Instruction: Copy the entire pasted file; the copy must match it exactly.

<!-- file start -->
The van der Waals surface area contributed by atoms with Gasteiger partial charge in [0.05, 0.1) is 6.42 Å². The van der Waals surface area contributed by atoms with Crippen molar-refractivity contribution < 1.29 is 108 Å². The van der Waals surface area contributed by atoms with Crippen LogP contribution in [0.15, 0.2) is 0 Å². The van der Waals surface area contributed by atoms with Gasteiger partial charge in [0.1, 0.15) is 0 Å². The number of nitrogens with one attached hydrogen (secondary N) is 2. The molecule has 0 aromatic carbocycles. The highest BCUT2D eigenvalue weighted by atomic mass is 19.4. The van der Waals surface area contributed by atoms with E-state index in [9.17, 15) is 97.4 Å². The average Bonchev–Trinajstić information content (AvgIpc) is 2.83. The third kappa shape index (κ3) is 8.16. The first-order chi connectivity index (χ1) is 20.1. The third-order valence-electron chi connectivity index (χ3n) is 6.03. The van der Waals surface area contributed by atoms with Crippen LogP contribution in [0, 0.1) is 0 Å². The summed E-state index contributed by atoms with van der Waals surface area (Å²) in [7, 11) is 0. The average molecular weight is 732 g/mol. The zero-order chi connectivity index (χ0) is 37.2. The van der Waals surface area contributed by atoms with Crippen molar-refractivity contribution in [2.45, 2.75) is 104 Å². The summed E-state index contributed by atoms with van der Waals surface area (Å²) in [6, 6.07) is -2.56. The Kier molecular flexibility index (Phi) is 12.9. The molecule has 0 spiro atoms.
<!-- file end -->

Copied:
The van der Waals surface area contributed by atoms with Gasteiger partial charge in [0.05, 0.1) is 6.42 Å². The van der Waals surface area contributed by atoms with Crippen molar-refractivity contribution < 1.29 is 108 Å². The van der Waals surface area contributed by atoms with Crippen LogP contribution in [0.15, 0.2) is 0 Å². The van der Waals surface area contributed by atoms with Gasteiger partial charge in [0.1, 0.15) is 0 Å². The number of nitrogens with one attached hydrogen (secondary N) is 2. The molecule has 0 aromatic carbocycles. The highest BCUT2D eigenvalue weighted by atomic mass is 19.4. The van der Waals surface area contributed by atoms with E-state index in [9.17, 15) is 97.4 Å². The average Bonchev–Trinajstić information content (AvgIpc) is 2.83. The third kappa shape index (κ3) is 8.16. The first-order chi connectivity index (χ1) is 20.1. The third-order valence-electron chi connectivity index (χ3n) is 6.03. The van der Waals surface area contributed by atoms with Crippen LogP contribution in [0, 0.1) is 0 Å². The summed E-state index contributed by atoms with van der Waals surface area (Å²) in [7, 11) is 0. The average molecular weight is 732 g/mol. The zero-order chi connectivity index (χ0) is 37.2. The van der Waals surface area contributed by atoms with Crippen molar-refractivity contribution in [2.45, 2.75) is 104 Å². The summed E-state index contributed by atoms with van der Waals surface area (Å²) in [6, 6.07) is -2.56. The Kier molecular flexibility index (Phi) is 12.9. The molecule has 0 spiro atoms.